versa. However, for 2004-05, the CSO's advance estimates reveal a different picture. Notwithstanding the marginal
1.1 per cent growth projected for agriculture, GDP is expected to rise to 6.9 per cent. This is commendable
considering that over 8 per cent growth was achieved in the previous two years as well.
In the current year, therefore, the growth impetus is not going to come from agriculture. This new growth pattern is
more or less in sync with the global trend, where growth is driven mainly by services and investments, particularly
private, made in the industrial sector. In India, the gross capital formation to GDP ratio at current prices rose from
24.8 per cent in 2002-03 to 26.3 per cent in 2003-04 the highest ever increase. This year, the ratio is expected to go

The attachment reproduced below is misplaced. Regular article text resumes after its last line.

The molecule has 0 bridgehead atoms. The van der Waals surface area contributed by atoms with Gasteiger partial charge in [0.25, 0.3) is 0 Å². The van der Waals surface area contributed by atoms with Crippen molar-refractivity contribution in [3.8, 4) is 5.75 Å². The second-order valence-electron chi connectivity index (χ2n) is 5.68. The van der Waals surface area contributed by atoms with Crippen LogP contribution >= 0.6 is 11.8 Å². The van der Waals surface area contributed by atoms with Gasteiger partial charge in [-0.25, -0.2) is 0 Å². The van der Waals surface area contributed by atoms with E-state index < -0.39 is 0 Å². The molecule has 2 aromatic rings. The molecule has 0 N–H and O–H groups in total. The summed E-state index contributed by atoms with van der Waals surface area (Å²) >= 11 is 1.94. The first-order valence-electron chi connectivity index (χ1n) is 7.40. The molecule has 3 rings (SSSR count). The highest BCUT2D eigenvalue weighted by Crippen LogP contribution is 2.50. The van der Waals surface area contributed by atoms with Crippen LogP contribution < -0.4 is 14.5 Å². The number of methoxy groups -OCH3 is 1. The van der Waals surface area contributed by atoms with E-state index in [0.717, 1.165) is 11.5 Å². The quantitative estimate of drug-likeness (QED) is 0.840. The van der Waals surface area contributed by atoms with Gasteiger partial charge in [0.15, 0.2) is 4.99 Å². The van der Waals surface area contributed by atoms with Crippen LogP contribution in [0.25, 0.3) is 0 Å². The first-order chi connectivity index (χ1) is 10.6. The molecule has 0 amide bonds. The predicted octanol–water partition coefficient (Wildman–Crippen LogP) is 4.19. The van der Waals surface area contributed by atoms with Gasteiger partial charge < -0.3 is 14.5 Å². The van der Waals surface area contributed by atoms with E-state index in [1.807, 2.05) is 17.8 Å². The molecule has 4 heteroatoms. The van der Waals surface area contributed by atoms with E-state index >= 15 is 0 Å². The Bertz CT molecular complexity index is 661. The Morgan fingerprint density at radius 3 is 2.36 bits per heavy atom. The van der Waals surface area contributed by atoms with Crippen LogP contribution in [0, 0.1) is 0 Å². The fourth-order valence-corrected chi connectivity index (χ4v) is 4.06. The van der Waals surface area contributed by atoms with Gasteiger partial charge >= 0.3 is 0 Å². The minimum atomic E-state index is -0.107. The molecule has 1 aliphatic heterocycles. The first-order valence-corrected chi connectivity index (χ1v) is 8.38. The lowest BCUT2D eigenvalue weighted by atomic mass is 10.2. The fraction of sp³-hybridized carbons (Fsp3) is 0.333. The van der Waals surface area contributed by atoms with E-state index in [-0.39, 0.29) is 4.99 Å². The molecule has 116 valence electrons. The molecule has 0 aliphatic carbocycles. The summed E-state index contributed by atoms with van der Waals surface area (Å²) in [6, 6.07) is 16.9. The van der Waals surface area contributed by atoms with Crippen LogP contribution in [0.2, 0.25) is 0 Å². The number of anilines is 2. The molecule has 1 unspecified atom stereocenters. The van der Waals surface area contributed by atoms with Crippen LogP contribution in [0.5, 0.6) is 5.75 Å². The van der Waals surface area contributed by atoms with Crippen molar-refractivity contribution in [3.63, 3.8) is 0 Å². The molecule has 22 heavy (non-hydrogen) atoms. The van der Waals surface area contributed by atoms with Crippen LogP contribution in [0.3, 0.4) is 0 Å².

up further.
A booming stock market and rising foreign exchange reserves, through FDI and FII channels, have made it possible to
establish a new platform for investment-oriented GDP growth.
This year, FDI flows are expected to jump to $6-7 billion, from the $4.7 billion last year, and FII investments, to $9
billion. Thus, overall foreign investments are expected to touch $15-16 billion.
China's progress
China's robust economic growth has been primarily driven by large investments in industry. Industry and agriculture
account for 53 per cent and 15 per cent, respectively, of GDP compared to 22 per cent each in India's case.
The service sector's share in GDP is 40 per cent compared to 56 per cent in India, and the ratio of gross capital
formation to GDP is a high 42 per cent against India's 26 per cent. Thus, the large investments in industry have
become the engine for GDP growth, unlike in India, where growth has been largely monsoon dependent.
Despite China's high savings ratio (about 40 per cent to GDP), it has focussed on foreign investment to promote